• Dr. Yee is a fraud, with his so-called "forensics" being a load of crap. So... how many innocent people have been locked up because of convictions made based on his findings and testimony? On the flipside, how many convictions of people who actually were guilty will have to be thrown out because of that?
  • The concept of the universe giving signs to people was joked around in "Paranoia" where in that episode, it was thought that the universe was giving signs that Adrian and Rosa should break up or postpone their wedding. In "Return of The King", Gina nearly gets crushed by her own logo. The universe is either actively trying to kill Gina, or is giving her a sign saying that she should quit her job. Or maybe she is upsetting the balance of the universe simply by being "too much" of herself. There is, of course the simpler explanation which is that that was a trap laid by someone who meant to kill her. Or both!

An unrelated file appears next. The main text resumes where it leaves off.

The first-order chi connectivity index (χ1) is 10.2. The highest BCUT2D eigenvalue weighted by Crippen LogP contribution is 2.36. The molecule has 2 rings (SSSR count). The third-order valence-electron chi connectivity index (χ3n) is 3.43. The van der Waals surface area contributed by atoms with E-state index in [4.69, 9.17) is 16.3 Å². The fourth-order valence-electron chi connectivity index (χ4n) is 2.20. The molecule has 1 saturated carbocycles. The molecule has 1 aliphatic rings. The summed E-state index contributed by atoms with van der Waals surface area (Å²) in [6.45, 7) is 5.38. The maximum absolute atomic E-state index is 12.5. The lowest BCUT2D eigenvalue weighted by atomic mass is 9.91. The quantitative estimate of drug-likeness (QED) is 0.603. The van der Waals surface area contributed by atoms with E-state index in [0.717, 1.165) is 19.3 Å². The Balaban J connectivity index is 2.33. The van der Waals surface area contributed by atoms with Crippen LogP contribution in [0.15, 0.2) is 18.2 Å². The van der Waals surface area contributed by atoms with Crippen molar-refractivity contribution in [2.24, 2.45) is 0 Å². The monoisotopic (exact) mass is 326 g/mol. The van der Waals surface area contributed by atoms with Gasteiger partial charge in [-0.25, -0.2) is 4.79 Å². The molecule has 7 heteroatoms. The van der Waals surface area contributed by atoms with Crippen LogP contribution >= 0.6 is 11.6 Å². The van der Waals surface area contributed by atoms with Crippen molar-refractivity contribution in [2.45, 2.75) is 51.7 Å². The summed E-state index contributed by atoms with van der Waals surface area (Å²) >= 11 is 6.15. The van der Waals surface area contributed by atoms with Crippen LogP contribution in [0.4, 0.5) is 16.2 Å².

• While Jake's poor dental hygiene is a Running Gag, this becomes pretty scary once it's hinted at throughout the seasons, then made very clear and outright stated that Jake is in crippling debt (Jake paid off all of his debt to his squad)... How much is he able to afford for his healthcare? His friends will probably back him up if he's ever in serious trouble, but still...
  • In "99" Holt sabotages the RV and when they're standing outside of it trying to figure out what's going on, it then explodes, which completely incinerates the whole thing. While it's Played for Laughs, just imagine what would've happened if they were all INSIDE the RV when it blew up instead of standing outside of it.
  • In "The Bimbo", Gary's overreaction to Amy shooting him with a paintball is Played for Laughs. However, considering the fact that he's a cop, his overreaction sort of makes sense if you consider the possibility that he might have some shooting-related PTSD.

How well does it match the trope?

Example of:


Media sources: